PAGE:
Reflect on a time when you challenged a belief or idea. What prompted you to act? Would you make the same decision again? (650 words or less)
A few Thanksgivings ago, my mom decided to buy a whole pig and roast it herself. Unfortunately, the pig had a ghastly aroma which filled the whole house, and everyone immediately scolded her for the acrid smell ruining their Thanksgiving meal. Initially, no one ate it – it’s a little different from the traditional ham. But, being as hungry as I was, I decided it couldn’t taste as bad as it smelled. So, I was the only one to try some, and it became my favorite dish. Now the story is repeated every year by my proud mother, whose fourteen year old daughter consumed a questionable part of a pig, when not even the adults could overcome the odor.
Growing up with Korean cuisine, I became familiar with ingredients rejected by American palates – garlic beetles, fermented cabbage, and shrimp heads, just to name a few. While my peers indicate their disgust by slightly gagging or widening their eyes in disbelief, I shrug my shoulders and insist that it’s all healthy, yummy, and, most importantly, edible. When I’m sick, I can consume a whole bowl of miyeok guk (seaweed soup). My dad still thinks it’s strange, but my favorite part of sundubu jjigae is eating the shrimp whole, with all of the flavor concentrated in the head, eyeballs included. In a particularly brave moment, I ate a risky hoagie customized by my bored and slightly devilish friends. When I took the first bite, I was surprisingly pleased. I ate almost the whole thing, until the bread started to get soggy from the pickle juice… and mayonnaise, barbecue sauce, horseradish, and mustard. I had no idea what else it contained until they gave me the receipt with all the ingredients listed – which I keep tacked to a board in my room, where I proudly display this proof of my strong stomach.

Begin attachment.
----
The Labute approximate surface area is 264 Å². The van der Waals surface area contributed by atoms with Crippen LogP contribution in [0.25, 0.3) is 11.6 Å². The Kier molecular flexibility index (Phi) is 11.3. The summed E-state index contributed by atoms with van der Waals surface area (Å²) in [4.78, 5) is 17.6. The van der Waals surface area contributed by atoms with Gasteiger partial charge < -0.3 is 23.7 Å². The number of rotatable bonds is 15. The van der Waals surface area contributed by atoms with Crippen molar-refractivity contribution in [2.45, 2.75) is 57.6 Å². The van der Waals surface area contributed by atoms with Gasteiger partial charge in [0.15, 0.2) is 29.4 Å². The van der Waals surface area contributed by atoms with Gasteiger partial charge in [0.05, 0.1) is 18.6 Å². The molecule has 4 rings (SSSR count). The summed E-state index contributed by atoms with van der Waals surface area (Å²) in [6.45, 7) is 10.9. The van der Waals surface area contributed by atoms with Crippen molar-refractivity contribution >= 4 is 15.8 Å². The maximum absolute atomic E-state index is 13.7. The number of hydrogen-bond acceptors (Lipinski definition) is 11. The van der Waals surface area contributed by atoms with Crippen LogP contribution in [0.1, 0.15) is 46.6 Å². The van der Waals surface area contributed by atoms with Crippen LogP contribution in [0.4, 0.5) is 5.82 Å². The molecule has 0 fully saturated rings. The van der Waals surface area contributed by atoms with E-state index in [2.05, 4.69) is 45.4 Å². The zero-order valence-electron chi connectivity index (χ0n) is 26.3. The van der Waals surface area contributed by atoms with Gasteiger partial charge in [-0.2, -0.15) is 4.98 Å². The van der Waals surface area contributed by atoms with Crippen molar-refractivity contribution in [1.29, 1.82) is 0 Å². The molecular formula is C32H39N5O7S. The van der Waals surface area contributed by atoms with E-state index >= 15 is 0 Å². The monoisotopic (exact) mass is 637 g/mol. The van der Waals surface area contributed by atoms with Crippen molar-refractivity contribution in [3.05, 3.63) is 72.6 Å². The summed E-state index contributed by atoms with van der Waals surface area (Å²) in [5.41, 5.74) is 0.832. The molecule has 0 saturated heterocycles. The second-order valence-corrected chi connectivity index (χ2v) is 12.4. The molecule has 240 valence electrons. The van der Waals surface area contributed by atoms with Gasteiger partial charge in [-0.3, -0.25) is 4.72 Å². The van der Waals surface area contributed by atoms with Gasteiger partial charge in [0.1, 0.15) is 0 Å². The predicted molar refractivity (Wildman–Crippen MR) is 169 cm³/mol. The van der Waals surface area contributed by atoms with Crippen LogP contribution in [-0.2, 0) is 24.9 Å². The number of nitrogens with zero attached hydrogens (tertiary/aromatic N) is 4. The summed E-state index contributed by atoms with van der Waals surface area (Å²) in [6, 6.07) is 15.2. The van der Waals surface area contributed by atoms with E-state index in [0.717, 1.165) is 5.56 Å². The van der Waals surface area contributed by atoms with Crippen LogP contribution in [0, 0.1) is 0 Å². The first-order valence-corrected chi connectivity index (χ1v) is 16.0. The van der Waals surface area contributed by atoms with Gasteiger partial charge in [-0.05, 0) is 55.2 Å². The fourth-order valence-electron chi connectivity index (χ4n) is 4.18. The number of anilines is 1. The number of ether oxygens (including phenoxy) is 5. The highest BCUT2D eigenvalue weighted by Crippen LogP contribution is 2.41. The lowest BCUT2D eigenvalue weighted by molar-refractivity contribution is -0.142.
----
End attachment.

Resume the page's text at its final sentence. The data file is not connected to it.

My eclectic taste has also allowed me to carry my open-mindedness outside of the kitchen. To some, my meals are disgusting. To me, they are delicious and familiar. It frustrates me that a world of flavors and satisfaction remains unimagined to those who refuse to try something because it’s alien to them. In hopes that I do not convey the same judgment upon others, I try to give people, like food, the benefit of the doubt. I strive to understand foreign concepts, to accept opportunities more freely. A few years ago, I took a hip hop class at a local dance studio, even though my only experience was briefly in ballet 8 years prior. After permanently leaving soccer a few years ago, I joined rugby, a considerably more dangerous and confusing sport than anything I had ever experienced. My junior year, I took Sociology and C++ programming, even though their low credit weight would put my GPA at a disadvantage. However, I found myself enjoying C++ so much that I continued on to take AP Computer Science this year, which I would not have considered had I not taken the risk in the first place.
Whether it’s with a meal that I eat, or the courses I tackle in school, I cannot resist trying new things, even if they serve no direct purpose (my hip-hop dancing skills have hardly improved). There is a Korean saying: “One who is full with more food on the table will waste.” Ever since my grandmother starting greeting me with “Are you hungry?” I have tried not to take food, or anything, for granted. Dubbed the “garbage disposal” of my peers, I thank my fast metabolism and continue to indulge. My everlasting hunger, for food and knowledge, has me always wanting more and never wanting to waste opportunities. I hope that I will always make the same decision as I did that Thanksgiving – to reach out of my comfort zone and challenge the hesitation of others.